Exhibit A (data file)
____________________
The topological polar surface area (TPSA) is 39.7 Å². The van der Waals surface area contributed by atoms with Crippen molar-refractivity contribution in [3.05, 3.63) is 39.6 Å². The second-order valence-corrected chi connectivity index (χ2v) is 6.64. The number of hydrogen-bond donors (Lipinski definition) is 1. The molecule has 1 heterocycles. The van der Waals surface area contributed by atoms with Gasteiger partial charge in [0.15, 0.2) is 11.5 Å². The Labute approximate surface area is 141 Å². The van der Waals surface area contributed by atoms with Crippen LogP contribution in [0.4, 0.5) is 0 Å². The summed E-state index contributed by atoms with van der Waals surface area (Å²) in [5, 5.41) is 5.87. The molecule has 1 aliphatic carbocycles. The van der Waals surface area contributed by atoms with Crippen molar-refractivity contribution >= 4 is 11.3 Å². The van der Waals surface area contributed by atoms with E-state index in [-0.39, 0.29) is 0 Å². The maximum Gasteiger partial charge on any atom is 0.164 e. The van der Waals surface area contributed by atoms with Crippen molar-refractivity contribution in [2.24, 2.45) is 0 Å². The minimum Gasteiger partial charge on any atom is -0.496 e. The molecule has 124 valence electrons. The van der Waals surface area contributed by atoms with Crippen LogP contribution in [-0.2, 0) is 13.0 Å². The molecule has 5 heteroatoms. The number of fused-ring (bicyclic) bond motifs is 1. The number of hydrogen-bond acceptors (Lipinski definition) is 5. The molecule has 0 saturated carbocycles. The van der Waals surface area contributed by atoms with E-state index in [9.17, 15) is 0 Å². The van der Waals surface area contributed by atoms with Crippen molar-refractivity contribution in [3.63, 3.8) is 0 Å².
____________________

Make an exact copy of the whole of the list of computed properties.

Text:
The topological polar surface area (TPSA) is 39.7 Å². The van der Waals surface area contributed by atoms with Crippen molar-refractivity contribution in [3.05, 3.63) is 39.6 Å². The second-order valence-corrected chi connectivity index (χ2v) is 6.64. The number of hydrogen-bond donors (Lipinski definition) is 1. The molecule has 1 heterocycles. The van der Waals surface area contributed by atoms with Gasteiger partial charge in [0.15, 0.2) is 11.5 Å². The Labute approximate surface area is 141 Å². The van der Waals surface area contributed by atoms with Crippen LogP contribution in [0.4, 0.5) is 0 Å². The summed E-state index contributed by atoms with van der Waals surface area (Å²) in [5, 5.41) is 5.87. The molecule has 1 aliphatic carbocycles. The van der Waals surface area contributed by atoms with Crippen molar-refractivity contribution >= 4 is 11.3 Å². The van der Waals surface area contributed by atoms with E-state index in [-0.39, 0.29) is 0 Å². The maximum Gasteiger partial charge on any atom is 0.164 e. The van der Waals surface area contributed by atoms with Crippen molar-refractivity contribution in [2.24, 2.45) is 0 Å². The minimum Gasteiger partial charge on any atom is -0.496 e. The molecule has 124 valence electrons. The van der Waals surface area contributed by atoms with Crippen LogP contribution in [-0.2, 0) is 13.0 Å². The molecule has 5 heteroatoms. The number of fused-ring (bicyclic) bond motifs is 1. The number of hydrogen-bond acceptors (Lipinski definition) is 5. The molecule has 0 saturated carbocycles. The van der Waals surface area contributed by atoms with E-state index in [9.17, 15) is 0 Å². The van der Waals surface area contributed by atoms with Crippen molar-refractivity contribution in [3.63, 3.8) is 0 Å².